Part of publishing services on the cloud is providing users and developers easy access to those services through easy and reliable means. One of the most popular methods of interfacing with applications online is through an application programming interface (API), a fancy term that means you allow users to interact with your app through code.
The API concept is significant because it helps others build upon your app. Suppose you design a website that returns a random number when a user clicks a button. Normally, that would require a user to navigate to your site and click a button. The site might be useful, but only to a point. If you included an API, a user could just send a signal to your server requesting a random number, or they could program something of their own that "calls" your server for a number with no clicking or manual interaction required. A developer could use your random number as a value for a game or as part of a passphrase generator or whatever else developers need random numbers for (there's always something). A good API unlocks your application for others to use your code's results, transforming your work on the web into, essentially, a software library.
What is Quarkus?
Quarkus is a Kubernetes Native Java stack designed for serverless application delivery. Compared to Java, which is 20 years old, Quarkus is relatively young but benefits from those two decades of development to produce, in the project's terms, "Supersonic Subatomic Java." Probably nobody knows exactly what that phrase means, but you can certainly get a feel for what Quarkus can mean to your development life just by using it for an afternoon.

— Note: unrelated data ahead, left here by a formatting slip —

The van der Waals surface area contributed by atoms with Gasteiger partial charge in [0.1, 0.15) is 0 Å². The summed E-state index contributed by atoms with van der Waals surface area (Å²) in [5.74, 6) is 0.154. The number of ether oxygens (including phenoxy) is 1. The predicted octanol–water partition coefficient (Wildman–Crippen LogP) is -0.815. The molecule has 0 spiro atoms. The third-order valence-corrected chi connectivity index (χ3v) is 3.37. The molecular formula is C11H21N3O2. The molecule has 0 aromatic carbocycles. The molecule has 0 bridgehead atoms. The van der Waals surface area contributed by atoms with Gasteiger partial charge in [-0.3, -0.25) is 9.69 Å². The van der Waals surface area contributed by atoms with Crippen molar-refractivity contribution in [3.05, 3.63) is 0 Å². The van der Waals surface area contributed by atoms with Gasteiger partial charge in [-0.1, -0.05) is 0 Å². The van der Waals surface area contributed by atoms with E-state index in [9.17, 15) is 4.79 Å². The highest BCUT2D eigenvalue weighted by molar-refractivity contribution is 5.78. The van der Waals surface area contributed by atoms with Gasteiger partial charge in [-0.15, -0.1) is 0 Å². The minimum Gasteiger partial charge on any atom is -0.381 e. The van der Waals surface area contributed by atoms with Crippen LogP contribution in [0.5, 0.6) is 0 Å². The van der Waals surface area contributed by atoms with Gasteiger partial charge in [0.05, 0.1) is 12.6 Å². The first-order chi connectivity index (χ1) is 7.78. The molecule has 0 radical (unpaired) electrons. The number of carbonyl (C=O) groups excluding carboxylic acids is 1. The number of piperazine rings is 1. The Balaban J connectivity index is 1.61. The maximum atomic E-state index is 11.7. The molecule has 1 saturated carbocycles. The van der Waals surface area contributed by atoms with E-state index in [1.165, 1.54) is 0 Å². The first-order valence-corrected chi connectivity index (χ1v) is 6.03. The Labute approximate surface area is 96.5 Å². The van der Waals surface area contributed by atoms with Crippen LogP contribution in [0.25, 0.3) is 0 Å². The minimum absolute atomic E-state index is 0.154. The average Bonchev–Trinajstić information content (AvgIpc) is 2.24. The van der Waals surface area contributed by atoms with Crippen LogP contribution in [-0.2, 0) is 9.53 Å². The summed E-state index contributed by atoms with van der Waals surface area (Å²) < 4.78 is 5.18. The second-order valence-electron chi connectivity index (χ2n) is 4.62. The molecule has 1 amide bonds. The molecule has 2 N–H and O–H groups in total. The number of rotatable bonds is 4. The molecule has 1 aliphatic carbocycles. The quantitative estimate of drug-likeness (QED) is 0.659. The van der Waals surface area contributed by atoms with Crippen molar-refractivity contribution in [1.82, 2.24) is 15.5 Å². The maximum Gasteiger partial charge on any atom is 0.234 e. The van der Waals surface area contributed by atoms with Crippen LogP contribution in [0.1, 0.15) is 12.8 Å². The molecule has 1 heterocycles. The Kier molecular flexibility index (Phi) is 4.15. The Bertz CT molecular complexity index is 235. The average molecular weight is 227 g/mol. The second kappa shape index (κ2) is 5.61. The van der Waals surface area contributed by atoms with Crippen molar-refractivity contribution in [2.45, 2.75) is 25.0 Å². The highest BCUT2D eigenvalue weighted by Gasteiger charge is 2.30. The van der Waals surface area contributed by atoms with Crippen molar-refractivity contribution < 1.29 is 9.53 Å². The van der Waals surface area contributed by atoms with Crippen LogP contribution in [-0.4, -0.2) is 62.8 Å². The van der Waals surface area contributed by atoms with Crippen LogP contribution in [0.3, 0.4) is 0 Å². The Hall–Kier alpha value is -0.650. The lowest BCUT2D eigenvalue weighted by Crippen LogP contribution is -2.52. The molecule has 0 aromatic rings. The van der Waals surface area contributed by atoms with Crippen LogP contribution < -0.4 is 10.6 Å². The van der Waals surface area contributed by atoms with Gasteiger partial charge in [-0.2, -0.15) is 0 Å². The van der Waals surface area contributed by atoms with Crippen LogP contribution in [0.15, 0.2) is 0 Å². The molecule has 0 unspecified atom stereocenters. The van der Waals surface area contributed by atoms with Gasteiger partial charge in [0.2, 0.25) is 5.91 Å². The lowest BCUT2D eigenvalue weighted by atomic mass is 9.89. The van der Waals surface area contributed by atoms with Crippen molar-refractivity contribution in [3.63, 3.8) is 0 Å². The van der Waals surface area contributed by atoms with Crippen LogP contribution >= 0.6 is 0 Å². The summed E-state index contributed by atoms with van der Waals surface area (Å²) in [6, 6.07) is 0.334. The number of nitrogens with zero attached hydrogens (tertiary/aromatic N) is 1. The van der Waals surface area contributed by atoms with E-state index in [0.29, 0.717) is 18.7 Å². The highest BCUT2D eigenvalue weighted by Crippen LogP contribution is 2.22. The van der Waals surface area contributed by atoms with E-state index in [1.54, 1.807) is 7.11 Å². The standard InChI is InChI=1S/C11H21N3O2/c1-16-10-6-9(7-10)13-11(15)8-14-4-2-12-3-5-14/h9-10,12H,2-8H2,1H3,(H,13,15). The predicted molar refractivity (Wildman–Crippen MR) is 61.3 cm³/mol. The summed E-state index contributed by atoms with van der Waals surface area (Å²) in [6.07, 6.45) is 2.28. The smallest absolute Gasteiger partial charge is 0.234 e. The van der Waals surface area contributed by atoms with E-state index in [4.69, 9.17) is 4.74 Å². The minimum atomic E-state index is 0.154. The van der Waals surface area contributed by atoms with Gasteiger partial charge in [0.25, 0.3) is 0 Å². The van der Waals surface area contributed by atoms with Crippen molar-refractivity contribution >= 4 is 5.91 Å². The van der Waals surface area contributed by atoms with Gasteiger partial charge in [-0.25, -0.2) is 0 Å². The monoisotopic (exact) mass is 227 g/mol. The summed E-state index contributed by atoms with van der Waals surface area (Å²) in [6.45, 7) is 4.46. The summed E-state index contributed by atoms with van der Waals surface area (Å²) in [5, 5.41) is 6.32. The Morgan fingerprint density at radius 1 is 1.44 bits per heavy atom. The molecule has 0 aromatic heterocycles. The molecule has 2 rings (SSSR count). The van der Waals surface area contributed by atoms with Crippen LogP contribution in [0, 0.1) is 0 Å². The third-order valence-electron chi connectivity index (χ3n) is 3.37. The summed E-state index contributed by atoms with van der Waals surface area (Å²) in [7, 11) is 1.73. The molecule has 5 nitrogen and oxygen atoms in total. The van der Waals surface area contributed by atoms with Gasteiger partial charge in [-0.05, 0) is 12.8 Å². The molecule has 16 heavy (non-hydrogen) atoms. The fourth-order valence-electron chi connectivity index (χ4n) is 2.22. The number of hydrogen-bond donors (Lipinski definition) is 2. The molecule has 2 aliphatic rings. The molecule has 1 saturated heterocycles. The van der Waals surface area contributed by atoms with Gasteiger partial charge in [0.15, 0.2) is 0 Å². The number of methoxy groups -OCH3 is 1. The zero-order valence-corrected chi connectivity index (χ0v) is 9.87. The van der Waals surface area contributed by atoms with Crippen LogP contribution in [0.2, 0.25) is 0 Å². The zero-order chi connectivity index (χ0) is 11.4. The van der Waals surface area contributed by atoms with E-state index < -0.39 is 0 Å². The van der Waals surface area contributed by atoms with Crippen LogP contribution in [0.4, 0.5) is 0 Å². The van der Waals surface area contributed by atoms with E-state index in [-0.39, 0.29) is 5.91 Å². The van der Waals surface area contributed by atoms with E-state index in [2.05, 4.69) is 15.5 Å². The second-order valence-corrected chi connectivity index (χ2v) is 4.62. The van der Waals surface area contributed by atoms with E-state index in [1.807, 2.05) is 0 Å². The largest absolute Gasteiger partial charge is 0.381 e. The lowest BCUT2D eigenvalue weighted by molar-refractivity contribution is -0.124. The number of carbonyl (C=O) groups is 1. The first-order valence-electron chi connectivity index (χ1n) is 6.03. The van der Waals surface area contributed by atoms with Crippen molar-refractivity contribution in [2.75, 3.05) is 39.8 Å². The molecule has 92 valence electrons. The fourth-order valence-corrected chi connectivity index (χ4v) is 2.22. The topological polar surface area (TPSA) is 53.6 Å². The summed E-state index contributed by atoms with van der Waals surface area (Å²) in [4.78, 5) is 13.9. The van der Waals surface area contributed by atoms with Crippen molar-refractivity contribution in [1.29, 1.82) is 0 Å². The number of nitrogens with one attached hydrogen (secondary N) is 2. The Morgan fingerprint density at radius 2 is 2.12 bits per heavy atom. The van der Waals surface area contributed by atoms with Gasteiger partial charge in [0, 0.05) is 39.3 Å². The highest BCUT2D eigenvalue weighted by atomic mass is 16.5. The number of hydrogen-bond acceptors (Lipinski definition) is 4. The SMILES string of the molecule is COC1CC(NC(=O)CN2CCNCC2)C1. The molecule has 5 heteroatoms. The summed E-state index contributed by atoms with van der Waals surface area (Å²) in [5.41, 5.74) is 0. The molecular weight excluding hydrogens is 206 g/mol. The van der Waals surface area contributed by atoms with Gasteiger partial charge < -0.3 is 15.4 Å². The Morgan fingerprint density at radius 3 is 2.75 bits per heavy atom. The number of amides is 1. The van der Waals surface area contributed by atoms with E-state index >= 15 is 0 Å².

Quarkus lets you develop applications with a useful API with little to no configuration and without worrying about bootstrapping a complex environment. You don't have to learn everything there is to know about the cloud or about edge computing to learn and excel at Quarkus. Getting to know Quarkus makes your development faster, and it helps you produce flexible applications for the modern computer network.
Here are some of our recent articles covering Quarkus.
Getting started with Quarkus
In Saumya Singh's How to create your first Quarkus application, you learn about the benefits of Quarkus and serverless delivery and create a simple demo application in about 10 minutes. In fact, under 10 minutes is more accurate because between Maven and Quarkus, there's not nearly as much setup as you might expect. It barely feels like Java (I mean that in the bad way), but it feels so much like Java (and I mean that in the good way.)
Linux is a popular platform for creating Internet of Things (IoT) edge applications. There are many reasons for this, including security, the wide choices for programming languages and development models, and protocol support. Unsurprisingly, Quarkus handles IoT really well. Quarkus is efficient with memory, is quick to launch, and uses a fast runtime, so it's not just a viable solution for IoT; it's ideal. You can get started with Quarkus and the Internet of Things with Daniel Oh's Getting started with edge development on Linux using open source.
Quarkus and VS Code
An integrated development environment (IDE) makes all the difference when you're working on code. Microsoft's open source VS Code (or the non-branded VSCodium) is a popular text editor disguised as an IDE (or is it an IDE disguised as a text editor?) with lots of extensions that can make it into a specialized environment for nearly any programming language. If you're using, or considering using, VS Code, then read Daniel Oh's walkthrough for using Quarkus in VS Code for some pro tips on how Maven, Quarkus, and VS Code work together.
Developing with Quarkus makes setting up your environment as easy as Python, but it provides you with the power of the Java language and its many, many libraries. It's a great entry point to the cloud, Knative, and edge computing. Get Quarkus and get coding.